This is the first report of a dose–response relationship between intrapartum neuraxial opioid analgesia and infant feeding. When well-established determinants of infant feeding are accounted for, intrapartum fentanyl may impede breastfeeding, particularly at higher doses.
Retrospective observational case note data reflect the ‘real world’ and are free of recruitment, recall or volunteer biases and loss to follow up26; however, they are limited by unknown or unrecognised biases and extraneous confounding variables. Nevertheless, there are few alternative viable options for investigating previously unsuspected adverse drug reactions after a drug has been adopted in practice.16 Therefore, retrospective case review is the preferred research strategy for detection of evidence of harm, including adverse drug reactions.16–19,27
Decisions on infant feeding are complex and depend on many factors, not all of which are fully understood. All known confounding variables were accommodated in the regression model. However, women receiving neuraxial analgesia may be different in other ways or other factors may be influencing infant feeding behaviour. As in other work in this field, we did not explore the impact of any individual midwives or obstetricians on infant feeding practices. The influence of family and friends28 could not be reliably identified from case notes, but is likely to be linked to maternal occupation and age.
The less commonly administered neuraxial opioids, morphine and diamorphine, were administered almost exclusively in association with caesarean section to relatively small numbers of women (Table 3). Therefore, these did not appear as independent predictors in the final regression model.
There can be no guarantee that our findings can be transferred outside the dose ranges described or to women with ongoing medical conditions or admitted to intensive care facilities or to other settings; however, the pattern of analgesia use described here is typical of hospitals throughout the UK. The higher usage of neuraxial analgesia than in national statistics4 is accounted for by the fact that our women were primiparae.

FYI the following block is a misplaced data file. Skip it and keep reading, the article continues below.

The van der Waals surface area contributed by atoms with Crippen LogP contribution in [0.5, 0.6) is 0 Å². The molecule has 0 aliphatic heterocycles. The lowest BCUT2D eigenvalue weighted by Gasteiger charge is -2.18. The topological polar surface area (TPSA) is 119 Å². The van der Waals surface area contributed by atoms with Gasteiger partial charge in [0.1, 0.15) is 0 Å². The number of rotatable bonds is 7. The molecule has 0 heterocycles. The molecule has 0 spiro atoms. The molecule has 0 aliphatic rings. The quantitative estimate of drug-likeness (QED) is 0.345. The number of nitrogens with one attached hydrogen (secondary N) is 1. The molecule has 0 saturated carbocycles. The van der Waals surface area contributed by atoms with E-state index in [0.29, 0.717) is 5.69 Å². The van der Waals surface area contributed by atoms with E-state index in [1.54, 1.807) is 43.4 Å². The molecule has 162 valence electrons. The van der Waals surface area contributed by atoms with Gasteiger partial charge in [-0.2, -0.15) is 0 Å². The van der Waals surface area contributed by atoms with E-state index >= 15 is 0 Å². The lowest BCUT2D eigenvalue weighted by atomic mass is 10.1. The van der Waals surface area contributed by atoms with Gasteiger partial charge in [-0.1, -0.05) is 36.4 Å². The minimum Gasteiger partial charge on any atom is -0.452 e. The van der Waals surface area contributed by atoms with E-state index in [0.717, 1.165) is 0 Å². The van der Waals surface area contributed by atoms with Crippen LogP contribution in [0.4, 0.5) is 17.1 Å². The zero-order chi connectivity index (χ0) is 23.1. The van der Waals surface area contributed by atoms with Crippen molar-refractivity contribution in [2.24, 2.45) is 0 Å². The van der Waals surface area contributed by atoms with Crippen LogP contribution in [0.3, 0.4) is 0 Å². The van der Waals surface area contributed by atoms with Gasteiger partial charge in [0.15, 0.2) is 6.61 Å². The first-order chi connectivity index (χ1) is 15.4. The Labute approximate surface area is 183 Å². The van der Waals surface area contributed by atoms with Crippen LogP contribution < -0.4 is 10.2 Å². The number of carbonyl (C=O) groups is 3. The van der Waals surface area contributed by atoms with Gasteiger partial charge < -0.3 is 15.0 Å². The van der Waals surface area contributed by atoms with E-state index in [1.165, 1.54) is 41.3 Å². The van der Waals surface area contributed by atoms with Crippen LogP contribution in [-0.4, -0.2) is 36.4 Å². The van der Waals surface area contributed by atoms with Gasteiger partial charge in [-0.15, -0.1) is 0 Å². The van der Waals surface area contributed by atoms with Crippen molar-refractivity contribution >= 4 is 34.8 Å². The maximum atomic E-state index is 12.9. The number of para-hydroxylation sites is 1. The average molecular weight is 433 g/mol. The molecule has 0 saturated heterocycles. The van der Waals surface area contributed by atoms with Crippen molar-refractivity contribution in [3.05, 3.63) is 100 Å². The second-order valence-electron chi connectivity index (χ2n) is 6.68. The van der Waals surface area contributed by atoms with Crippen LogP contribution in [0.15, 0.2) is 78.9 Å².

Identifying an event as causally drug related is a highly contingent social process, involving complex clinical and academic judgements.29 Despite detailed algorithmic approaches to adverse drug reaction identification, causal relationships between medication and adverse events cannot always be formally tested by experimental research and may retain an element of subjectivity and interpretavism.30 In this context, the dose–response criterion assumes greater importance.31
With all observational research, care must be taken when attributing causality.25 We cannot discount the possibility that women receiving neuraxial opioids were in more pain or were less tolerant of pain and discomfort and sought ‘stronger’ analgesia: such women may be less inclined to breastfeed. However, we found no links between hospital stay, length of labour or antenatal oxytocin and bottle feeding. If duration of labour and antenatal oxytocin are associated with more difficult labour, the absence of association with bottle feeding, together with the other factors, would tend to refute any link between ‘difficult’ labour and bottle feeding. However, further work is needed before these associations can be discounted.
‘Failure to breastfeed’ is an elusive adverse drug reaction. Because ‘failure to breastfeed’ is not recognised as a possible harmful effect of medication, there are few methodological precedents in this area. The complex, but under-researched, physiological process of establishing lactation is not generally considered vulnerable to pharmacological influences. The transitory nature and ‘ordinariness’ of ‘switching to bottle feeding’ render the usual algorithms for identifying adverse drug reactions inadequate, inapplicable or even irrelevant. Susceptibility to bottle feeding is often regarded as determined exclusively by socio-cultural factors. The possibility of an additional dose-related impact of medication has not previously been explored in this context.19,32